The McCulloch’s clownfish is the new kid on the aquarium hobby block. And by new, I mean very new. Recently bred in captivity for the first time in America (and the second time in the world) thanks to the efforts of liveaquaria.com Director Kevin Kohen and staff. The rare McCulloch’s clownfish is only found in a limited, protected habitat near Australia.
Kohen mentioned, “We are in the process of raising the larvae, and the breeding pair is very productive, consistently spawning every 12 to 14 days. Raising clownfish is not what we normally do here at Drs. Foster and Smith’s Aquaculture Coral and Marine Life facility (which is located in Rhinelander, Wis.), but between myself and the great staff of people here who are assisting in this endeavor, we are giving this a go, and learning a great deal and overcoming many hurdles along the way through this incredible project.”
Difficulty level: Advanced. Though the McCulloch’s clownfish isn’t especially difficult to keep, because of its rarity it should only be kept by experienced aquarists who are ready to breed it.
Hardiness: The McCulloch’s clownfish is not too difficult to keep. However, once again because of its rarity, it should be treated as a delicate species.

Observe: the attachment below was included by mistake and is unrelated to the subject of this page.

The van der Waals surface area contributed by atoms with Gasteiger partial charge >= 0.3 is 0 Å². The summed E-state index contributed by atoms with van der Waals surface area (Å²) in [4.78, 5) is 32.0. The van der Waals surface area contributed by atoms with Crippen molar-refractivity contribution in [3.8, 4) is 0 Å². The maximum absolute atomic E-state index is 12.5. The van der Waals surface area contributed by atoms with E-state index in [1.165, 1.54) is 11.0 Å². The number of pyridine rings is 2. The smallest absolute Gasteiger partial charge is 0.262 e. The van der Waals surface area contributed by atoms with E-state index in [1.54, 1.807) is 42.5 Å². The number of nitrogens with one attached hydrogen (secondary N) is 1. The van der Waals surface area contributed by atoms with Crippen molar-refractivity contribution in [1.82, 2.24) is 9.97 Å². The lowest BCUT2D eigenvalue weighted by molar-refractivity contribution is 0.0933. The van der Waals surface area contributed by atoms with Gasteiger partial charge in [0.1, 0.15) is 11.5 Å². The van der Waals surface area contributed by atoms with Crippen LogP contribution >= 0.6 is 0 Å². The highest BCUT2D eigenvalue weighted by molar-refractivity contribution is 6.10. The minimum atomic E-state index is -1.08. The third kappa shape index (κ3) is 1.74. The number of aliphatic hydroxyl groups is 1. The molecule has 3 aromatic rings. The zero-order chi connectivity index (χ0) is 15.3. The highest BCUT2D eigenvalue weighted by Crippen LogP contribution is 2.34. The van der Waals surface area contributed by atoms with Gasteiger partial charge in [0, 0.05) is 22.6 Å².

Physical description: Amphiprion mccullochi is a unique, rare clownfish. The McCulloch’s clownfish sports a black body coloration and a single white stripe near its cheeks. Growing to around 4.5 inches, the McCulloch’s clownfish doesn’t get too large.
Climate and range: Limited. Rare in the wild. Amphiprion mccullochi only occurs near Lord Howe Island in the Lord Howe Marine Park, a protected sanctuary. It is generally illegal to collect McCulloch’s clownfish in the wild.
Amphiprion mccullochi normally resides in lagoons and rocky reefs between 7 and 150 feet in depth.
Compatibility: Amphiprion mccullochi normally hosts with bulb-tipped anemones (Entacmaea quadricolor) in the wild, but the McCulloch’s clownfish may also be found with the sebae anemone (Heteractis crispa).
The McCulloch’s clownfish is known to be territorial, and because it is hard to come by it should probably be housed alone in a breeding setup.
Aquarium conditions: For the McCulloch’s clownfish water temperature should be maintained between 72 to 78 degrees Fahrenheit; pH 8.1 to 8.4; dKH 8 to 12; salinity of 35 ppt.
Care considerations: At this time Drs. Foster and Smith is the only commercial breeder of McCulloch’s clownfish, and they only have one breeding pair at the moment. As such, the McCulloch’s clownfish is still quite expensive and supplies are very limited.
Therefore, only the most dedicated hobbyists who are willing to set up a breeding operation should consider keeping the McCulloch’s clownfish.
Update: According to Kevin Kohen, director of LiveAquaria, LiveAquaria sold a pair of McCulloch’s clownfish not too long ago for $5,999.99. Still spawning McCulloch’s clownfish and raising the young, LiveAquaria, through the Divers Den section of their website, is offering single McCulloch’s clownfish for $599.99. Kohen is not aware of other domestic importers of Amphiprion mccullochi, and he believes LiveAquaria is still the only supplier of the McCulloch’s clownfish to U.S. hobbyists.